Technological innovations are happening at a more rapid pace than ever. Remember when no one used to have a smartphone?
Well technology also so happens to be developing rapidly in the medical sector. At Texas Scottish Rite Hospital for Children, we recently acquired the Dimension 3D printer, manufactured by Stratasys.
How Does the Dimension 3D Printer Work?
The 3D printer uses a process called “fused deposition modeling.” During this process, it produces strong plastic models layer by layer based on computer files it receives. The printer can create models up to an 8” x 8” x 12” size.
Each layer of plastic, which is initially a partial liquid, is laid down and fused to the previous layer. A material that serves as scaffolding is also laid down within each layer to give structural support. Finally, when this process is complete, the plastic model soaks in a tank with a solution that dissolves the scaffold away.
What Does this Mean for TSRHC Patients?
In a nutshell, it means better, faster service. Surgeons find these models invaluable for studying their patients prior to surgery. They can learn almost the exact nature of the physical condition affecting their patient. Once they actually perform the procedure, the process runs smoother because they know precisely what to expect.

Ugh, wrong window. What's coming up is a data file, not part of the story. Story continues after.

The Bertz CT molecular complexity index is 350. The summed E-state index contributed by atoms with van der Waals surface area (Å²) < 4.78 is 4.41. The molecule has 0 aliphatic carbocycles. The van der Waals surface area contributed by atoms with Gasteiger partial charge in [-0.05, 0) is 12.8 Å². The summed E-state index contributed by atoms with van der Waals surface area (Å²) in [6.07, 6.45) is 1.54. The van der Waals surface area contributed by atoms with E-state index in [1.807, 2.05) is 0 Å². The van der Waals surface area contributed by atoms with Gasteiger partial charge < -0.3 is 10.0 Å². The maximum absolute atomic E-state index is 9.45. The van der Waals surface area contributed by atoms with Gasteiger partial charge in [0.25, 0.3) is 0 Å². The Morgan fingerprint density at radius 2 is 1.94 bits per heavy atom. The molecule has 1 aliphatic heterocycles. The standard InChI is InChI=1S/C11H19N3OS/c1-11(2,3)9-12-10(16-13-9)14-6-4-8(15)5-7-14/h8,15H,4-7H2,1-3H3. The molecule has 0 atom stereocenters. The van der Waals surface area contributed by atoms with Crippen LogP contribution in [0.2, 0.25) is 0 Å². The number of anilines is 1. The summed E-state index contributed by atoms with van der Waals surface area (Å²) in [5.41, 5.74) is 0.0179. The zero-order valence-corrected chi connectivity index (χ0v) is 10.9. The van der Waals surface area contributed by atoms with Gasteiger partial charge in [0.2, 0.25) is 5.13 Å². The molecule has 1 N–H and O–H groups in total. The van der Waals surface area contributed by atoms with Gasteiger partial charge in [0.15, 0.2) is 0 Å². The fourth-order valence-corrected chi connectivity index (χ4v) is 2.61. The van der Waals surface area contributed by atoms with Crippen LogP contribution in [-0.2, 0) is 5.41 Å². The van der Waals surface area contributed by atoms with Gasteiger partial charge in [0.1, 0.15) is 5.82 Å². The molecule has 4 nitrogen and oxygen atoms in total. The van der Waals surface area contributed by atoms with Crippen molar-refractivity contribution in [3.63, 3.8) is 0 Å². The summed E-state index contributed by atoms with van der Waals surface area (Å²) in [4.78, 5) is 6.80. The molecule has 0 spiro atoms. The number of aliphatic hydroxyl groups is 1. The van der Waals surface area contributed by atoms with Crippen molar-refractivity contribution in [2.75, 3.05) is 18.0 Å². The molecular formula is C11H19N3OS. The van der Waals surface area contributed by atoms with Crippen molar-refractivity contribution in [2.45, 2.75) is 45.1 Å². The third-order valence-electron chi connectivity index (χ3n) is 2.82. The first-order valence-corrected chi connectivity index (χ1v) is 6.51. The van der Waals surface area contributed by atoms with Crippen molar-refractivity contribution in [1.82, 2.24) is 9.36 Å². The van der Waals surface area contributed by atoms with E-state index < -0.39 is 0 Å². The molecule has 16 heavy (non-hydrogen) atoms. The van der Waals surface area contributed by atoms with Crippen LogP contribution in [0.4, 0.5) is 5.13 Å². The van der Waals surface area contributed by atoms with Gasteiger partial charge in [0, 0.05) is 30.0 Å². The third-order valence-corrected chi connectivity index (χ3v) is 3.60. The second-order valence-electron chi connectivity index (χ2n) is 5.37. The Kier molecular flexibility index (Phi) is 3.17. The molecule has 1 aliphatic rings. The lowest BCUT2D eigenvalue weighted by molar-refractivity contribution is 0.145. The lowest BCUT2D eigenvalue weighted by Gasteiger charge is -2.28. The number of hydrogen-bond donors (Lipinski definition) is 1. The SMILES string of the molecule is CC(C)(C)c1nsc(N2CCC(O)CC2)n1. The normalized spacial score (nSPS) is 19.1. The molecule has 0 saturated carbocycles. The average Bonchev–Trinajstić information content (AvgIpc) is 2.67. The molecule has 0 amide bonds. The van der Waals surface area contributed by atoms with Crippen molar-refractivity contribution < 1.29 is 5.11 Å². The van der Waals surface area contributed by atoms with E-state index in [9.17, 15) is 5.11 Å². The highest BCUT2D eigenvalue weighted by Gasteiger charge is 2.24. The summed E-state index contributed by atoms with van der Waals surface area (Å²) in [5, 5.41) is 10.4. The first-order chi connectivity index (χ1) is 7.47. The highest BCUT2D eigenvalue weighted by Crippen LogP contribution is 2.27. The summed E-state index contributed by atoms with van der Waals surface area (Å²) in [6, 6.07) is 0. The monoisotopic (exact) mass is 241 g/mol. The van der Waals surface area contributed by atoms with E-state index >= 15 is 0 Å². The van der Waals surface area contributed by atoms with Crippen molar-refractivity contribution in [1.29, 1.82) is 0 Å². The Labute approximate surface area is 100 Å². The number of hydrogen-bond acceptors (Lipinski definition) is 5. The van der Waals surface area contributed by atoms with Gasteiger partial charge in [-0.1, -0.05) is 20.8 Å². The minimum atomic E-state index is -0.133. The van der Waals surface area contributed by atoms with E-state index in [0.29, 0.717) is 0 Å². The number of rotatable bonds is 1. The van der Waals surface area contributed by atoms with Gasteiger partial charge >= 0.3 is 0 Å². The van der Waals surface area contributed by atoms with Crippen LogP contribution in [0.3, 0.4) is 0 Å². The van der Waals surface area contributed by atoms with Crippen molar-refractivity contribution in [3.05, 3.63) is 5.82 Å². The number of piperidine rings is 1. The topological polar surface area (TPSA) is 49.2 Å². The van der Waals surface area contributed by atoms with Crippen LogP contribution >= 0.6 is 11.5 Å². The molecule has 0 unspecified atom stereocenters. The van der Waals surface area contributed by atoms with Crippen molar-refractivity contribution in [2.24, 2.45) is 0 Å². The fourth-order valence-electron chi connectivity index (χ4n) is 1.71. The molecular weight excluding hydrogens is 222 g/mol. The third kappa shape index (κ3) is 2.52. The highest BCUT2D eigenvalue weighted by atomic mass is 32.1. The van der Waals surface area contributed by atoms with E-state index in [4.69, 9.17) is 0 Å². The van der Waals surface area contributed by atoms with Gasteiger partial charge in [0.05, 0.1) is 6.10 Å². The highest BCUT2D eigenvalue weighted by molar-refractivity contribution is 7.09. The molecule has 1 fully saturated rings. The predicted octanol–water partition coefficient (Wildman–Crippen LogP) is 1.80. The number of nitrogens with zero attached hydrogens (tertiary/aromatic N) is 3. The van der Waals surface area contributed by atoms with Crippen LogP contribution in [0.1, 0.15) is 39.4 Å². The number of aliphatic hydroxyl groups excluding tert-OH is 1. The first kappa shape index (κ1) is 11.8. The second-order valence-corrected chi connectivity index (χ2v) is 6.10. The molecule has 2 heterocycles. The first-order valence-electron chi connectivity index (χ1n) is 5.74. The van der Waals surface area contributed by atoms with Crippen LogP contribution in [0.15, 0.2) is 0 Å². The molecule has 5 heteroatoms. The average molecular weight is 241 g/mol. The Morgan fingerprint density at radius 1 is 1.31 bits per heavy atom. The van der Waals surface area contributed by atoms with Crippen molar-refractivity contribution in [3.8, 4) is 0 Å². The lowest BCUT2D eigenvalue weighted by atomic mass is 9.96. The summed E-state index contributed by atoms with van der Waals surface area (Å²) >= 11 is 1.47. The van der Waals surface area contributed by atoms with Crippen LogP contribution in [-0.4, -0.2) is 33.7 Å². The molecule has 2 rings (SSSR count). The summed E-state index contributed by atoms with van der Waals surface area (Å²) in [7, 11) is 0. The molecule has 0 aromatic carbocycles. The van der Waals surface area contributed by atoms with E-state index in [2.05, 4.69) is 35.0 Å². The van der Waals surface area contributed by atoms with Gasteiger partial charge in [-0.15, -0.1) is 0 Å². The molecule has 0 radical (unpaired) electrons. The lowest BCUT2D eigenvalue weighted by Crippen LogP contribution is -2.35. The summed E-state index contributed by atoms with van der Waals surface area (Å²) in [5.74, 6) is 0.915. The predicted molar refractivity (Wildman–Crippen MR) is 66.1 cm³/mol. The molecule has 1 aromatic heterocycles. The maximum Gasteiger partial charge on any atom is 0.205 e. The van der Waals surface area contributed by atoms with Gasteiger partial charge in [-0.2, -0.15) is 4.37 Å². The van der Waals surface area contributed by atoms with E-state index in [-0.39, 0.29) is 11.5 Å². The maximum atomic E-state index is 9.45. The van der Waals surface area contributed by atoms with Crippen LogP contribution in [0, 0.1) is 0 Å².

In the past, we also had to hire the process to an outside vendor. Of course, it took more time to have the model produced and shipped back. But now, the model is created immediately on site. In addition, we used to have to create working prototypes for end use products for designs from external fixation, halo traction, special prosthetic devices, to new spine implants using traditional machine shop tools. But, this 3D printer allows us to create the same products in just a few minutes, instead of performing days of work in a machine shop. If changes are needed for the design, they’re also much easier and cost much less time to implement.
“The printer also gives us the flexibility to create designs that would be difficult or impossible to create by traditional machine shop equipment,” said Karen Standefer, TSRHC mechanical engineer.
It’s just one more step we’re taking to improve the quality of service and outcomes for all our patients.
**Special thanks to the Annie L. Stevens Fund of the Dallas Foundation for generously supporting the purchase of this valuable medical research equipment benefiting the patients and families of Texas Scottish Rite Hospital for Children.